As part of the Memory Palestine series, the ACRPS has published Tall al-Zaatar Camp: Chronicles of a Forgotten Massacre by Muhammad Daoud Al-Ali (463 pp.). The book documents the events that led to the Tall al-Zaatar massacre in August 1976, during the “two-year war” at the height of the Lebanese Civil War, tracing its political, military, and humanitarian dimensions and shedding light on the legal, social, and economic contexts of Palestinian refugees in camps across Lebanon. Al-Ali provides historical background for Syrian-Lebanese-Palestinian relations and their transformations during the period under study.
Tall al-Zaatar Camp explores the humanitarian situation of the 30,000 people living in the camp and the nearby neighbourhoods of Jisr el Bacha, Nabaa, and Karantina during the supply embargo, tracing issues including water shortages, power outages, poor medical services, the killing of refugee civilians, and even difficulty in finding graves for the fallen.
Polarization in Lebanon has strengthened Tall al-Zaatar’s image as a military encampment, not a refugee camp, obscuring depictions of its civilian residents, schoolchildren, women, and labourers who shared the space with militia fighters of varying allegiances. Residents of nearby Christian villages came to see it as a source of constant anxiety on the eve of the war’s outbreak in 1975. By reading the historical context of how Syrian-Lebanese-Palestinian relations evolved during this period, the book reveals the decisive role of Syria militarily and politically since the announcement of its military initiative on 22 January 1976 and its bias in favour of the Lebanese National Movement (LNM) and the Palestinian leadership. Yet at a later stage, the political scene changed as the Palestinian factions and LNM, wary of an improvement in relations between the Syrian leadership and the Christians that could curtail their influence, accused the Syrian regime of providing the Phalangists with political cover in the battles they waged against Tall al-Zaatar and Palestinian-Lebanese positions.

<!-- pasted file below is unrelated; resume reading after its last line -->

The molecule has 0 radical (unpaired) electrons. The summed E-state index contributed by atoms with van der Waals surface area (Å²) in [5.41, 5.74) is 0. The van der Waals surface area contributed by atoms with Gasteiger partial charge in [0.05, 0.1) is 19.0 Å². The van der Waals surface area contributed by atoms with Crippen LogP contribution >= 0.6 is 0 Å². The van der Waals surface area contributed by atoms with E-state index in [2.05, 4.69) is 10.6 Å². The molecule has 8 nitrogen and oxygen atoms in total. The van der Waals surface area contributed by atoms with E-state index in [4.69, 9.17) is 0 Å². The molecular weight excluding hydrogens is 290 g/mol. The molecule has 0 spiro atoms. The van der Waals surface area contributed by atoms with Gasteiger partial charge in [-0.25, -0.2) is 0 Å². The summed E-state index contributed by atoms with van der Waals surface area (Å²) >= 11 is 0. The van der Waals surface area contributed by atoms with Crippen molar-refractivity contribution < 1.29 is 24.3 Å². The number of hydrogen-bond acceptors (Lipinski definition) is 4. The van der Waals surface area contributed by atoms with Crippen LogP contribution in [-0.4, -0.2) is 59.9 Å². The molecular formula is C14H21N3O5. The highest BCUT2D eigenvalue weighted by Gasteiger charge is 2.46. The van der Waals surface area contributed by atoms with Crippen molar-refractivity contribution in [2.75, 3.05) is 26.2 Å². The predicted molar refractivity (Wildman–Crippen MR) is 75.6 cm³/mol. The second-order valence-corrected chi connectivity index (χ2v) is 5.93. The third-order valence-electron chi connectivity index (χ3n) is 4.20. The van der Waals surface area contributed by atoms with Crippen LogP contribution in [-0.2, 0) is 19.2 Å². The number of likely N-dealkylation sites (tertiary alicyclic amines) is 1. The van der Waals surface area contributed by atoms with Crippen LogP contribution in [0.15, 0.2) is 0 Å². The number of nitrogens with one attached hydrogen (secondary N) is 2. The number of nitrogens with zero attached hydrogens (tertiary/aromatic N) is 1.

The most prominent political results of the two-year war were the collapse of state agencies, the division of the Lebanese Army, and the flight of the President of the Republic, Suleiman Frangieh, to a temporary location after artillery shells struck his official residence. These events drove Syria to intervene in Lebanon: first through mediation, then by deploying its army in stages, and eventually taking part in the hostilities.
Amid these developments, which Lebanese avoid discussing in detail, there were cases of arbitrary shelling, forced displacement and disappearance, kidnapping, and identity-based killing. Tall al-Zaatar, the largest Palestinian refugee camp in the country at the time, was besieged and its remaining residents were expelled following the bloody massacre, the details of which have not been documented in full. Al-Ali argues that this siege came in four stages: first, a seven-month supply embargo in early 1976 carried out by right-wing Christian militias; second, a decisive military strike lasting 52 days; third, the concurrent departure of fighters toward the mountains and civilians toward the militia lines; and fourth, the massacre these militias committed on 12 August 1976 in their zones of control and at checkpoints against civilians and medical personnel, followed by the expulsion of those who remained in the neighbourhoods, mainly women and children, into West Beirut.
Following the attack on Tall al-Zaatar when the camp fell on 12 August, the proposition of Syrian units taking part in military operations directly against the camp remained implausible for lack of evidence – bearing in mind that the intensity of conflict between Syrian forces and the joint forces at the time allowed Palestinian refugee camps no protection from Syrian airstrikes. In West Beirut, Shatila Camp was struck by artillery and rocket fire on 14 June 1976, followed by Ain al-Hilweh and Miyeh w Miyeh Camps east of Sidon on 29 June.
Reports unconfirmed by Lebanese or Syrian sources indicate that Syrian units took part in shelling Tall al-Zaatar at the beginning of the Christ rightist militias’ attack, and the historian Hanna Batatu suggests that the Syrian leadership was content to foil the Palestinian attacks aimed at breaking the siege on the camp. “By trapping Palestinian forces in the mountains,” he writes, “Assad freed up the rightist militias, allowing them to launch an all-out assault on the camp which led to its collapse on 12 August.” Further, though the leaders of various Palestinian factions have declined to confirm the direct Syrian participation in the fighting, there is consensus that senior Syrian offers were in the operations rooms with the Christian militias that oversaw the attack.
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